Day 2: I love seaweed! I eat it whenever possible. Seaweed is packed with an unusually high concentration of vitamins, minerals, amino acids and antioxidants.. So putting seaweed into skin products also adds nutrition to the skin. Some high end companies have been onto the moisture infusing qualities of seaweed for quite sometime. In the past I’ve always gone the route that food is medicine and have noticed visibly smoother skin when I am eating seaweed (with miso soup or sushi) on a consistent basis. I’m certainly not giving up my sushi, but I love smoothing this new mask I’ve created on my face. I ordered some powdered Bladderwrack seaweed powder with the idea that I’d add some water and be perfectly happy. But somewhere along the way I discovered Kelp ferment. Through adding kelp to a Kefir water mixture all the bio-availability is pulled out into a gel created by the mixture. I love a good science experiment so I have a jar going on my counter right now. But in the meantime I purchased some online and am mixing it with seaweed powder and Rose water to create a mask that is soothing and softening.
Think what your skin would look like with seaweed both eaten and spread all around. Yum!

Day 3: Today in the ingredient spotlight, we are going to talk about Cottonwood bud resin. Right now, before the buds unfurl, they hold a sticky resin that is full of medicine. I began to research this tree as I’d heard it would be good for joint pain like arthritis. All the years of cooking, knitting and gardening have finally taken their toll on my finger joints. I find that all my joints tend to be quite stiff, but over use of my hands has become painful. As I began to research the anti-inflammatory medicine I found that it is good for sore muscles in general and heals the skin healing process. I was thrilled as these trees grow in many areas of Portland. Especially along the river pathway below my restaurant. As with any wild crafting I certainly would never pick a tree clean or even pick more than 1/4 of the buds off any single plant (the ethics of wild crafting are an entire subject of their own). The wonderful thing about the time of year you collect these buds is that winter storms bring down branches and those are what I gather from. I heat extract the resin from buds that are covered in Olive oil over several days. After squeezing every last bit of oil from the buds I now add this to salves, delicate skin oil and it’s a great addition to my St John’s Wort ointment.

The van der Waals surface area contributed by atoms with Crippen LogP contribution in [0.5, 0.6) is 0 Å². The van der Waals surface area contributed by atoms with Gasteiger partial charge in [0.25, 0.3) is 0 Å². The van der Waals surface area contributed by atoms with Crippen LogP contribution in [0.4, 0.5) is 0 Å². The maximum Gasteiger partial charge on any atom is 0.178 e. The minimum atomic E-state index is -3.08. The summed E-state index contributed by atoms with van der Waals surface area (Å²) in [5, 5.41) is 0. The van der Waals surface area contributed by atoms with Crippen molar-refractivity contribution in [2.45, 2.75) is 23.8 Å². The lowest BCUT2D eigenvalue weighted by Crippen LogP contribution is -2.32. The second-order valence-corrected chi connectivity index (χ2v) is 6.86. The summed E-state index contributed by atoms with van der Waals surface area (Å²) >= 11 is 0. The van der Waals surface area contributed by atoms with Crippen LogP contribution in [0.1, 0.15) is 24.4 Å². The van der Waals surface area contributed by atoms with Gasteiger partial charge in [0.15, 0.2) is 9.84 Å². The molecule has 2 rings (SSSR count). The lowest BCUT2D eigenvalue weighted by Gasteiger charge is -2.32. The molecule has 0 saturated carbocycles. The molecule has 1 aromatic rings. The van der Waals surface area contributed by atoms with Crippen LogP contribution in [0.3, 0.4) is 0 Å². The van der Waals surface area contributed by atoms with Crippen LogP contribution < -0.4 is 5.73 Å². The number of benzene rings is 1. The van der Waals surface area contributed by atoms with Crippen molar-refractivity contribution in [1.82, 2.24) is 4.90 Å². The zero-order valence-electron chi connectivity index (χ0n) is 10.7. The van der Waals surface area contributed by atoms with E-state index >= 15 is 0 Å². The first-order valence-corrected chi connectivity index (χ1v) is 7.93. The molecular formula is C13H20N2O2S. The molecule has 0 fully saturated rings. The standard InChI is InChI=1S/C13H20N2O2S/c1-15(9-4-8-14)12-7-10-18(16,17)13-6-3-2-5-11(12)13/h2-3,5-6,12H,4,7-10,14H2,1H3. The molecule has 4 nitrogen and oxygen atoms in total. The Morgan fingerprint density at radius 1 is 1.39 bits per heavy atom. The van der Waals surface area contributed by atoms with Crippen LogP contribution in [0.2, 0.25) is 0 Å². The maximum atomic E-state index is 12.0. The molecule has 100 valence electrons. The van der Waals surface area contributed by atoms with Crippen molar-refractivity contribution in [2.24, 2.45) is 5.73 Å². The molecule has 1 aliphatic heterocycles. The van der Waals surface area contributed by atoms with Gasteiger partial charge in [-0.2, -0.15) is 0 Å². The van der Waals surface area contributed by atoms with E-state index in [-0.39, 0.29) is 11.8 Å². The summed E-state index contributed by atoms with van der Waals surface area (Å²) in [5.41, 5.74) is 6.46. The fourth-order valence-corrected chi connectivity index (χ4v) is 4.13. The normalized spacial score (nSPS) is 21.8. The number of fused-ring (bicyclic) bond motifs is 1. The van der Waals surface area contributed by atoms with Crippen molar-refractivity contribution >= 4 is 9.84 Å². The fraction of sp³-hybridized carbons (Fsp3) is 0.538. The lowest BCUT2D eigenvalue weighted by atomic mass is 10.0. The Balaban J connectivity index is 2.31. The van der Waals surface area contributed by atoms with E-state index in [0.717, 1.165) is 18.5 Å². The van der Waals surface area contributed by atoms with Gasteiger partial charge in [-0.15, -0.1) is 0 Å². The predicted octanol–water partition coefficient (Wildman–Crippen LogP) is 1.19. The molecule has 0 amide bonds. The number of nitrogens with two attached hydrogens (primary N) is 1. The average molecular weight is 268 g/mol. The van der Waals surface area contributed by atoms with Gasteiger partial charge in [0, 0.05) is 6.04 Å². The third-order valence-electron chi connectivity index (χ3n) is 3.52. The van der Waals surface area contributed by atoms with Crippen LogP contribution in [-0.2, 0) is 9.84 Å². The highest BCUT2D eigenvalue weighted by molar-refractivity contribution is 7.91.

Day 4: The ingredient highlight for day 4 is Red Clover blossoms. That might get a huh out of a lot of people. There is lots of medicine in those red topped blossoms in your yard and garden. First I will say do not ever eat a plant that has been sprayed. If you are walking down the street and want to grab a few think first about where these plants are growing and how. Once you know they are a happy plant for your body munch away! The product you’ll find them in for Chicken Coop Botanicals is the “Cool Flash” tincture. I’m fully in menopause and this tincture helps my overworked liver quite a bit. Although I have a male friend that finds it helpful for his middle of the night wakefulness because of night sweats.
Red Clover is one of the best sources of isoflavones which acts like estrogen. The isoflavones also help in breast health, lower cholesterol (another tincture I use it in, but not in store yet) and they are now looking at helpfulness with bone density. Then there all the nutrients in the little guys–calcium, chromium, magnesium (which we never get enough of), niacin, potassium, Vitamin C. I’ve used red clover as a cover crop in my garden for 20 years to add all this nutrition. I never thought of just putting it directly in me until I began to research ways to experience menopause from a natural point of view. Even just adding the blossoms to a cup of tea is helpful. I love having the tincture as I keep it in my purse cause you never know when those hot flashes are gonna hit.

Day 5: The final ingredient I want to talk about this week is Extra Virgin Olive Oil. This is wonderful for eating and as a carrier oil for herbs to use in salves(it has one of the longest shelf lives of carrier oils). I don’t use it on my own face, but it is incredible for adding moisture to dry skin and hair (I have formulas I’m working on now). Other benefits you get from those olives are the antioxidants-vitamins A and E, a wonderful protection of the skin that promotes elasticity. Have you been following the scandal this week about companies that are selling Extra Virgin Olive oil and when tested that is not what is in the containers!?! This goes right to the issue of knowing where your food comes from. I buy Extra Virgin (the least processed and so good for you) Olive oil through my restaurant. I know the importer and have been to Italy to meet with a few of the producers. You can definitely find these same benefits from California or other countries’ olive oils. This is a source I already use for cooking so I choose to also use it for my herb crafting as well. Important to me is that if an item is not certified organic I do know the source and that they are using natural methods of producing the oil. I feel this way about all the foods I eat and herbs I use. The word organic is important, but it has widened in its definition over the years. It is much more important that I know the person or company from which I get my products.
I also use EVOO daily in my salad dressing. I love to steep fresh herbs in and allow them to steep for several weeks. You are getting a tasty oil this way and double the “medicine” (food is medicine after all). Right now Chives are coming up so that will be my next infusion. I am still using the Rosemary oil I made at the end of fall, but it’s time for a change. What types of oils have you made or think you’d like to create?